If you really want to nitpick, mitochondrial "dysfunction" probably occurs more often then 1 in 1000. Depending on which article you read or which Association you visit the statistics are wildly varying. There is a HUGE difference between 1 in 7000 and 1 in 1000.
From medications,toxins, from malnourishment, anorexia, chronic illness.. cancer, heart disease, diabetes..
But for all of those, mito dysfunction can be a "symptom" of another problem. To complicate things there are actual mitochondrial primary disorders that can also be the cause of anorexia, chronic illness, malnourishment, diabetes.. etc.
How do we explain adult onset Mito. Clearly something triggered the Mito disease. A symptom of something else, or a Primary that just needed a certain threshold to become symptomatic?
How many cases of "Primary" Mitochondrial Disease are there? Do we include both nDNA and mtDNA in those numbers? Considering only about 20 percent are genetically identified that leaves a good 70-80 percent of mito patients that are diagnosed via "educated guess", those are the patients that give Drs. heart attacks. Depending on which Specialist you visit, they may see the symptoms indicating Mito or something else.
There are many patients like Abby that have avoided all of the interventions and have gotten through the rough spots. There are plenty that depend heavily on the interventions and make it through.
Sadly there are some who have lost their battle even with all the interventions.
I cannot fathom being a mitochondrial disease researcher. Things appear to be changing daily. Just when I think I am starting to understand, something new comes to my attention that has a ripple effect on everything else I have learned.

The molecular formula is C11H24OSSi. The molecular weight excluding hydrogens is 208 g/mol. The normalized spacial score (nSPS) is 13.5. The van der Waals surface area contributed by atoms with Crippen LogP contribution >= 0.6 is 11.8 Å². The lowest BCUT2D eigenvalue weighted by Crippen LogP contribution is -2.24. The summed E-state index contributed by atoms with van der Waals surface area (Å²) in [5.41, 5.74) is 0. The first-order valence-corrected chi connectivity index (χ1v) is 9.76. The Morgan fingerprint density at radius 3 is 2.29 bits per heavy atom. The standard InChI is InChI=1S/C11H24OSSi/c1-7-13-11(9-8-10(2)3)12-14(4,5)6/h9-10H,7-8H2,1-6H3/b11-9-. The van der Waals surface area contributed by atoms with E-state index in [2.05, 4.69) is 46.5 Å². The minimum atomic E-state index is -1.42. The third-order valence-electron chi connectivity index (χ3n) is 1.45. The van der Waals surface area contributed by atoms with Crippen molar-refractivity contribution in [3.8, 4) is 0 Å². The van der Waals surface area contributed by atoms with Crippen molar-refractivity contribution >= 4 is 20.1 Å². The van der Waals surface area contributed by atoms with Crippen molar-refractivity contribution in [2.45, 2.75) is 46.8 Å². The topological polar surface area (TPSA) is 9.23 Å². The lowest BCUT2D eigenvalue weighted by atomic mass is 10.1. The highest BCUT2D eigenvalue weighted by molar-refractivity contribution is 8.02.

Leigh's is no longer an absolute death sentence. Patients are making it well into their 20's with and without a genetic mutation.
A couple years ago if you were a Mito Patient odds are you were very sick. Unable to work, needing assistance, but now Drs are getting more savvy. Many patients who continue to live active lives are being diagnosed with "mito". I talk to patients who are still in school or working. Of course, we know that the symptoms can be very different. Some Mito patients can have days of little to no symptoms when suddenly they crash. During their good days they are well enough to live pretty normal lives.
If you have diabetes that causes the Mito disorder, you treat the diabetes-right?
If you have Mito that caused the diabetes you still treat the diabetes-right?
It is very important to know the difference. From a research standpoint. From a treatment standpoint. From a Prognosis standpoint. From an inheritance standpoint.
So, is your "Mito" a Symptom? Is it the Primary? Are you genetically identified? Are you certain it is Primary Mito? Are you certain it is secondary?
When you see numbers that are anything from 1 in 1000 to 1 in 7000 it kind of makes ya scratch your head and wonder if they are all talking about the same disease.